• Reinvest all of the net equity (exchange funds) from the sale of the relinquished property in the purchase of

    the replacement property

  • Obtain equal or greater debt on the replacement property that was paid off, assumed or taken subject to

    the relinquished property sale

    Once the relinquished property is transferred, the law allows the taxpayer 180 calendar days (or until the ling of the tax return for the year of the sale of the relinquished property, whichever comes rst) to complete the acquisition of “like-kind” replacement property. All timelines begin at the time the relinquished property is transferred.

The next 45 calendar days of the Exchange are known as the Identification Period during which the taxpayer must identify in writing to the QI what property he or she would like to have eligible for the Exchange. Even though he or she need not have the property in escrow nor does the property even have to be listed for sale, it is suggested due to the strict timeframes that negotiations should already be taking place before the 45th day. Failure to identify property by the close of business on the 45th day could void and fail the Exchange!

There are three methods for identifying property, depending on what your goals are in the Exchange. The taxpayer may ultimately only select one of the three methods by the 45th day. Properties on these lists may change only up to the 45th day, and no changes may be made afterward.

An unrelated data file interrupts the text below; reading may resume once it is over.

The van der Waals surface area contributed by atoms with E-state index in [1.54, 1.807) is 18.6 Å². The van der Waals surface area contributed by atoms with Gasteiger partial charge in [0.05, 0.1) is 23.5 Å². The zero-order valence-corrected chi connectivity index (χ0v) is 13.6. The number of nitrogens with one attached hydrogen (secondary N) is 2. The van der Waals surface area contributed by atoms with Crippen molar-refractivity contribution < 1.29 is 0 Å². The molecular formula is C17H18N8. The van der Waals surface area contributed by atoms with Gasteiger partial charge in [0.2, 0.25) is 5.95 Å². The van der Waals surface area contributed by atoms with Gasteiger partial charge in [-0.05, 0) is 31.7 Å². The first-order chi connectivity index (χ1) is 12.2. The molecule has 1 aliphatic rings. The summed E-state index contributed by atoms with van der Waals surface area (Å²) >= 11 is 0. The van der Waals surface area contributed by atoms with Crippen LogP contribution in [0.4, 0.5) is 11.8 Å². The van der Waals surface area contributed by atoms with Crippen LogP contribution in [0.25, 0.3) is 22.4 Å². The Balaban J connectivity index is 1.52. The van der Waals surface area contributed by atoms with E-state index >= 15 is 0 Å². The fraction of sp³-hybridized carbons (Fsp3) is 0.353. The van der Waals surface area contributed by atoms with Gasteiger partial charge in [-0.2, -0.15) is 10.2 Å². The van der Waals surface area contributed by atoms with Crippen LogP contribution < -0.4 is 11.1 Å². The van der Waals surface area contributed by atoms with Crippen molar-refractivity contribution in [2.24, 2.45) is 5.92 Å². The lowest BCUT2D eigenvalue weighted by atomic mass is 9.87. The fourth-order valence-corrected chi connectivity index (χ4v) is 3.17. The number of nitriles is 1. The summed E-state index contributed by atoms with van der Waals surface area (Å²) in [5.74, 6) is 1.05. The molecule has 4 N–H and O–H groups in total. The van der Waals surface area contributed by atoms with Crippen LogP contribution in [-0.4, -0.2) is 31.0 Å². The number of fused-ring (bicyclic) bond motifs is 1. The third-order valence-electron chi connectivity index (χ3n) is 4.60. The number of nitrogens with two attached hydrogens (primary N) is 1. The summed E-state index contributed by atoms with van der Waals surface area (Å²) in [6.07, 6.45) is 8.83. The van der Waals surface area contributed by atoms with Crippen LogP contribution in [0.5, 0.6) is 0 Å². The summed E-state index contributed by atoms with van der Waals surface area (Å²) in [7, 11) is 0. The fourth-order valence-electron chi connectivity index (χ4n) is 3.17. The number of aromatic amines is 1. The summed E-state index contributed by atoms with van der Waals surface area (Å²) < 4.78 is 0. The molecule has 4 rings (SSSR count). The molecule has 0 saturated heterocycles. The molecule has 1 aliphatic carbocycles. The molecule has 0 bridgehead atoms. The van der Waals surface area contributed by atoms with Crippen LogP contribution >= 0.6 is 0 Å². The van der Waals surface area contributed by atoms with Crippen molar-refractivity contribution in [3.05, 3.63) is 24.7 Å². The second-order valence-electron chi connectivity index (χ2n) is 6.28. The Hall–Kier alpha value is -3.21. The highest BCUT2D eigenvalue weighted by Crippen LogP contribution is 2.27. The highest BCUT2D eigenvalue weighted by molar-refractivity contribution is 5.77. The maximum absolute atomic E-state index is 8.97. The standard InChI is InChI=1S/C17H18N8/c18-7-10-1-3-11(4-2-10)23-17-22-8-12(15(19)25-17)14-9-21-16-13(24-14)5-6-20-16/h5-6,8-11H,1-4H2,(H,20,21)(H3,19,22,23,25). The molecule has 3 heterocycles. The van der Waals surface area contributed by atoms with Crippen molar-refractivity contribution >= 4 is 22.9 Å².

1. The 3 Property Rule – Three properties of any value may be listed regardless of their value. One, two, or all three properties may be acquired.
  2. 200% Rule – Four or more properties may be listed; however, their cumulative FMV (fair market value) may not exceed 200% of the value of the relinquished property. One or more of the properties may be acquired.
  3. 95% Exception – Any number of properties of any value may be listed; however, 95% of the property MUST be purchased.
  1. Exchange either at the time Escrow is opened or preferably before contacting QI to discuss transaction and open the Exchange.
  2. Documents are sent out to investor for review and also to the Escrow company ( ve to seven days before COE).
  3. QI coordinates with Escrow to have investor sign Exchange documents and provides Escrow company with instructions for transfer of Exchange Proceeds.
  4. Once funds are received by the nancial institution a “receipt of funds” noti cation is sent to the investor along with ID documents and instructions.
  5. Investor locates suitable replacement property and submits ID letter.
  6. Investor opens Escrow for purchase of replacement property.
  7. Investor submits request for Earnest Money Deposit Funds.
  8. Investor submits Replacement Property Information Form with all needed information regarding the replacement property to the Escrow company.
  9. QI coordinates with Escrow on replacement property and obtains instructions to transfer Exchange funds to the closing of the property per the investor’s desires.
  10. Investor closes as normal on the property and obtains all usual documents customary in the purchase of real property.
  11. Investor supplies all settlement statements and required documents to his or her CPA or tax advisor for proper reporting to the IRS.